Principles of Historical Analysis: Change and Continuity


Watch on a chain moving main time and continuity

Historians use “continuity and change” to refer to aspects of life or society that have remained the same (continuity) or developed over time (change). History is not merely about dates, events, or famous people. The story of our past is a mixture of change and stability. Sudden turning points are rare. History is much more about a careful examination, using various perspectives, of life over time. 

A Simple Understanding Of History 

History is the story of our past. Many people have a simplistic understanding of history. 

For instance, some people consider history as the study of a bunch of dates. When was the Declaration of Independence signed? When was the Civil War? Others think of history as a bunch of famous people or events. Who was George Washington? What was Manifest Destiny?

People think the past is like the present without computers or modern plumbing. Others believe history is a simple matter of events that suddenly changed things. Adulthood does not suddenly change everything. Some things stay the same even after events that we label “revolutions.”  

Continuity and Change 

If we look at the history of a person, place, or idea over time, we will see many things that change and things that stay the same. 

Consider your own life. Many things change as you grow up. You have new classes, siblings are born, and your body undergoes changes. Meanwhile, things stay the same. You can live in the same house. You have the same friends and parents.  

Historians use “continuity and change” to refer to aspects of life or society that have remained the same (continuity) or developed over time (change). 

Continuity 

Historical continuity focuses on what stays the same. 

It does not have to be precisely the same. Consider a person whose weight fluctuates a little over a year. The weight stays basically the same. 

Continuity provides a sense of stability over time. It refers to things that consistently influence events over a long period. For instance, marriage stayed the same in multiple ways. Men and women married about the same age for the same reasons.  

Different things that continue over time are traditions and cultural values, political and societal systems, and economic policies. The United States had the same three branches of government for over two hundred years. Ancient Romans believed in many gods over a thousand years.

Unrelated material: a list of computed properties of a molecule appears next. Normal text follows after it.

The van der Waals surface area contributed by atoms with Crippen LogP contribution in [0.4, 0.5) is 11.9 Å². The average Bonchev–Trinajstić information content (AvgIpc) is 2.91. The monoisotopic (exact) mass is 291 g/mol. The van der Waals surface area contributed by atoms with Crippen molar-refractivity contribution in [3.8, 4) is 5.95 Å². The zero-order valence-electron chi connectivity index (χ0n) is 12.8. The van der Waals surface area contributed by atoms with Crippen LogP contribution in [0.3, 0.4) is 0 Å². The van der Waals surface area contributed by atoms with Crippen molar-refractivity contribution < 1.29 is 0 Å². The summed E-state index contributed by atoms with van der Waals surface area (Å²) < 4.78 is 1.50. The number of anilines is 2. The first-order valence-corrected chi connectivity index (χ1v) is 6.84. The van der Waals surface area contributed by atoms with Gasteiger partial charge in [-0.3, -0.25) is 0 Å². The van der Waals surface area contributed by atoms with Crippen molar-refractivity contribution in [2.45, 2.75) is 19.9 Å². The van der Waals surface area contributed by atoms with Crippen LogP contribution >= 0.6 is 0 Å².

Change 

Historical change focuses on what became different. Examples are climate change, immigration, new ideas and inventions, and technology. 

Change is always happening. We might not see it. We might say, bored with how dull everything seems, “Nothing is happening.” Look closer. 

Change often happens over time. A turning point (such as the Thirteenth Amendment ending slavery) occurs suddenly. Meanwhile, things remain the same. The end of slavery did not mean the end of racism. A family will stay the same in various ways after a divorce.  

Marriage has changed over time. Men and women had different roles, sex before marriage became more accepted, and divorce increased. The three branches of government act differently. Presidents had much more power in the 20th Century.  

Change results for a variety of reasons. Modern warfare and technology helped to expand presidential power. Other factors include natural disasters and environmental changes (often a factor in the end of empires), social movements (women’s movement), and economic developments. Socialism developed partially because of changing economic events.  

Discovering Continuity and Change

One helpful way to examine continuity and change is to break down historical events. 

Four basic categories are political (government), economic (money), social (everyday life), and technology (inventions). For instance, the women’s movement and the growth of communism are ways we can examine change over time. 

We can also break down history into different periods. The study of the 20th Century is often done decade by decade (“the 80s”). If we pinpoint a small period, it is harder to understand what changed and stayed the same. It is easier if we compare now and a hundred years ago.

Brainstorming 

Students of history also should answer basic questions. What stayed the same or changed? Why did that happen? What lessons can we learn? What types of things can we look for to predict stability or transformation? What are the limits of change? Why did that happen?

These are big questions. Do not let that overwhelm you. Think about what you know. Examine different sources and perspectives. Take notes and summarize what you learned.  

Discuss the matter with others. People will provide competing insights about the degree of change, including regarding different people and regions.  Are the changes positive or negative? 

The final result will provide a more complete account of the complexity of history.

Teach and Thrive

A Bronx, NY veteran high school social studies teacher who has learned most of what she has learned through trial and error and error and error.... and wants to save others that pain.

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